“It took me a whole winter. Time thrown away, for I never wore it. My mother turned it out from somewhere and gave it me to darn at such times as the men were indoors. It was not thought proper then to do ordinary sewing before men, except men’s shirts, of course; never our own underclothes, or anything of that kind; and as to reading, that would have been thought a waste of time; and one must not sit idle, that would have been setting a bad example; but cutting holes in a stocking foot and darning them up again was considered industrious. Be glad you weren’t born in those days.”
These days she reads The Origin of Species for fun instead. Her maid can darn the stupid socks. Also in the ‘thank Christ we don’t do this any more’ category:
Fried mice were still given to children as a specific for bed-wetting. The children were told the mouse was meat and ate it without protest, but with what result is unknown.
Some things change… The blacksmiths learn to fix motor cars:
Yet, as iron will bend to different uses, so will the workers in iron. Twenty years later the younger of that generation of smiths were painting above their shop doors, Motor Repairs a Speciality, and, greatly daring, taking mechanism to pieces which they had no idea how they were going to put together again. They made many mistakes, which passed undetected because the owners had no more knowledge than they had of the inside of “the dratted thing,” and they soon learned by experiment sufficient to enable them to put on a wise air of authority.
Sounds like web development.
The days of the mass earworm are coming in. This sounds like the Despacito of the 1880s:
Those were the days of Miss Lotty Collins’s all-conquering dance and song, “Ta-ra-ra-boom-de-ay!” and the words and tune swept the countryside like an epidemic. The air that summer was alive with its strains. Ploughmen bawled it at the plough-tail, harvesters sang it in the harvest field, workmen in villages painted the outside of houses to its measure, errand boys whistled it and schoolchildren yelled it.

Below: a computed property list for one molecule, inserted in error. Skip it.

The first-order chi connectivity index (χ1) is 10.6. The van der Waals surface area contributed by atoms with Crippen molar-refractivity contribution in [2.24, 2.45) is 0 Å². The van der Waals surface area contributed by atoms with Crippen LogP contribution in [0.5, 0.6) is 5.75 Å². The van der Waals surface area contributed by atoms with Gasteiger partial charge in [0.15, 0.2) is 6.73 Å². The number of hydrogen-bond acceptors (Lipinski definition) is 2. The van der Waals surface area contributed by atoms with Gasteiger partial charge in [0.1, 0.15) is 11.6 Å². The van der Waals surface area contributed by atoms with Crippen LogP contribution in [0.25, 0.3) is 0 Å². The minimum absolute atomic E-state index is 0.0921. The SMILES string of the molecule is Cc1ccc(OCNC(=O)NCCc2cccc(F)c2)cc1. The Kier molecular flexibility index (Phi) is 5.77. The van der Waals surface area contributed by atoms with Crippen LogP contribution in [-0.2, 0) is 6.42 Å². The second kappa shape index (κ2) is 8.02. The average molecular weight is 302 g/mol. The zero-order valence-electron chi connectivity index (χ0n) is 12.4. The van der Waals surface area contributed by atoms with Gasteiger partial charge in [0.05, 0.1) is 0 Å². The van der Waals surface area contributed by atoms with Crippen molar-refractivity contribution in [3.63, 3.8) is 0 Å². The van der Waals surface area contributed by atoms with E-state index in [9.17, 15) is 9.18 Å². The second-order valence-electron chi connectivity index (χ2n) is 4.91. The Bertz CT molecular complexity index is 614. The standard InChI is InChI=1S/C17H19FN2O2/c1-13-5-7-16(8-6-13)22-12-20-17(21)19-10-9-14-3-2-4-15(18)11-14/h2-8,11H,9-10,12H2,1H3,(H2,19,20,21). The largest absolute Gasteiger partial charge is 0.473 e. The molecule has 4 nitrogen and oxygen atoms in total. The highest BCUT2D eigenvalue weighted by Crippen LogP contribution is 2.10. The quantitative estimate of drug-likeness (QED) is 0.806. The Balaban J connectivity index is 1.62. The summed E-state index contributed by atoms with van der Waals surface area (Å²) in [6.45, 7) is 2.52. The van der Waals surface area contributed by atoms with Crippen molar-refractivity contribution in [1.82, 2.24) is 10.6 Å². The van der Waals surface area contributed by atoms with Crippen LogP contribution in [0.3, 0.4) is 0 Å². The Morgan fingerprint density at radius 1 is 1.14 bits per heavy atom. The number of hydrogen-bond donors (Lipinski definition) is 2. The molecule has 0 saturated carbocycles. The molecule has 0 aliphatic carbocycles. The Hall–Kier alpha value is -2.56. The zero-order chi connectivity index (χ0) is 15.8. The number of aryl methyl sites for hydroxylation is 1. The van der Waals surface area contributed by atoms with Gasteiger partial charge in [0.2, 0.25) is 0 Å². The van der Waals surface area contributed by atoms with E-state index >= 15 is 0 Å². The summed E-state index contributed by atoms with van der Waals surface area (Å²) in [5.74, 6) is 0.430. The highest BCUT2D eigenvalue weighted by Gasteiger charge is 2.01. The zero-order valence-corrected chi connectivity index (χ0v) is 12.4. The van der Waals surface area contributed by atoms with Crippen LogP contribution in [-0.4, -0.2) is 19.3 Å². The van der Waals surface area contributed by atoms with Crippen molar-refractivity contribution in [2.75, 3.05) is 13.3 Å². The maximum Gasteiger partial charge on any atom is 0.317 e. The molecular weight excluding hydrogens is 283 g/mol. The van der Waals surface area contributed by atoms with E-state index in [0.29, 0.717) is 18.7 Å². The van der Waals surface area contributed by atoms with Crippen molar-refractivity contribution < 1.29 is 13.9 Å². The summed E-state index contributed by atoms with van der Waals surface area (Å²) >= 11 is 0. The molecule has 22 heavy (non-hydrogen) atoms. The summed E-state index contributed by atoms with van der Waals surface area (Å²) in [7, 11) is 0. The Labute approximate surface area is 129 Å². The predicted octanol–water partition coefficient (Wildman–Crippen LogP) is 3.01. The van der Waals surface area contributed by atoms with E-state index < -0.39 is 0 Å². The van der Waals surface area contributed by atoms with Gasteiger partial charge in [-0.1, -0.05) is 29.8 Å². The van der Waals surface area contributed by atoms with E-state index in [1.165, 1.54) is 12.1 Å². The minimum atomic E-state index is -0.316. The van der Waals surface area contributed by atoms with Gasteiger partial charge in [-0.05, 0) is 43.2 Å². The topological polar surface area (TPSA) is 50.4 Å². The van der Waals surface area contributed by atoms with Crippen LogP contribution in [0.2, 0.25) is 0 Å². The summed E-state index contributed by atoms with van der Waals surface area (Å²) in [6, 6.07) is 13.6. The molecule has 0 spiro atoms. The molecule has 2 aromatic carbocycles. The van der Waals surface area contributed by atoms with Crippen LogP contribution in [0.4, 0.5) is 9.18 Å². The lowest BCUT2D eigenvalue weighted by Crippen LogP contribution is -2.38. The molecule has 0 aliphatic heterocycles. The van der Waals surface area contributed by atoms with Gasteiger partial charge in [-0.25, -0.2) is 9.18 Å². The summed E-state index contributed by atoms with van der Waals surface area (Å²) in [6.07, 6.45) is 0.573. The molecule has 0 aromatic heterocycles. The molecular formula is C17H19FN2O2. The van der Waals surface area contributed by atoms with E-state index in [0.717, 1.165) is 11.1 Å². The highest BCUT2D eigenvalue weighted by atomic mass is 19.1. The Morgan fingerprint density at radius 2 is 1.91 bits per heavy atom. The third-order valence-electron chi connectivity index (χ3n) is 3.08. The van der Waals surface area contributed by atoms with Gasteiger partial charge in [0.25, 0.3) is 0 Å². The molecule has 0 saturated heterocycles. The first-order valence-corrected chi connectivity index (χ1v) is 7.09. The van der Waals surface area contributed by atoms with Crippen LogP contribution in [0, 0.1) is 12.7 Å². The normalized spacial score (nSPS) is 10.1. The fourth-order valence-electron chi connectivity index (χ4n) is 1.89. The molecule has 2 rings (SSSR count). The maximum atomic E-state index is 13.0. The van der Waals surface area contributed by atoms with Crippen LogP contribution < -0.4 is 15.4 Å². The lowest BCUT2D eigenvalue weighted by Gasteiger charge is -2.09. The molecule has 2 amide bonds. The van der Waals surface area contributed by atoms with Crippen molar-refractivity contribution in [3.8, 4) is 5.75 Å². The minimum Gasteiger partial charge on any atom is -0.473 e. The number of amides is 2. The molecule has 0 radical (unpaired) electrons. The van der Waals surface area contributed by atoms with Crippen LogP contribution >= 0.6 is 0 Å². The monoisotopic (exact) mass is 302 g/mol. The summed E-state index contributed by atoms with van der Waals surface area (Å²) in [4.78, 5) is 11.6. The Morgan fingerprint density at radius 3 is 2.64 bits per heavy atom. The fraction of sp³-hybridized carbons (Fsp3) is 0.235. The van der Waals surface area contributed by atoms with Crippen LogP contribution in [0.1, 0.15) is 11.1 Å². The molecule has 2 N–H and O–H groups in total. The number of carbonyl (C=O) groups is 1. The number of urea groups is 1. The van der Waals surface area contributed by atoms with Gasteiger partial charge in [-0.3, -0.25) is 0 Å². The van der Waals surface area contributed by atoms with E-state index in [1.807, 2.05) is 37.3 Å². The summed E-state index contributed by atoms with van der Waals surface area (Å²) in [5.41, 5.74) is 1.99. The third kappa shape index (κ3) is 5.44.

Later, the fashion is for fin-de-siècle cynical posturing:
Laura felt old and battered beside her, a sensation she enjoyed, for that was in the ‘nineties, when youth loved to pose as world-weary and disillusioned, the sophisticated product of a dying century. Laura’s friends away from the hamlet called themselves fin de siècle and their elders called them fast, although the fastness went no further than walking, hatless, over Hindhead at night in a gale, bawling Swinburne and Omar Khayyam to each other above the storm.
…and some things don’t change. People make hilarious jokes at the expense of their neighbours:
There were a few donkeys in the neighbourhood, and they, too, had to be shod; but always by the youngest shoeing smith, for it would have been beneath the dignity of his seniors to become the butt for the wit of the passers-by. “He haw! He-haw!” they would shout. “Somebody tell me now, which is topmost, man or beast, for danged if I can see any difference betwixt ‘em?”
That’s the more harmless end of things. The people who now write anonymous abuse on social media were also around back then, but they had to content themselves with lower bandwidth entertainment:
… what were known as comic valentines were still popular in country districts. These were crude coloured prints on flimsy paper representing hideous forms and faces intended to be more or less applicable to the recipient. A valentine could be obtained suitable to be sent to one of any trade, calling, or tendency, with words, always insulting and often obscene, calculated to wound, and these, usually unstamped, passed through the village post offices in surprising numbers every St. Valentine’s Eve. Laura once took one out of the posting-box addressed to herself, with the picture of a hideous female handing out penny stamps and some printed doggerel which began: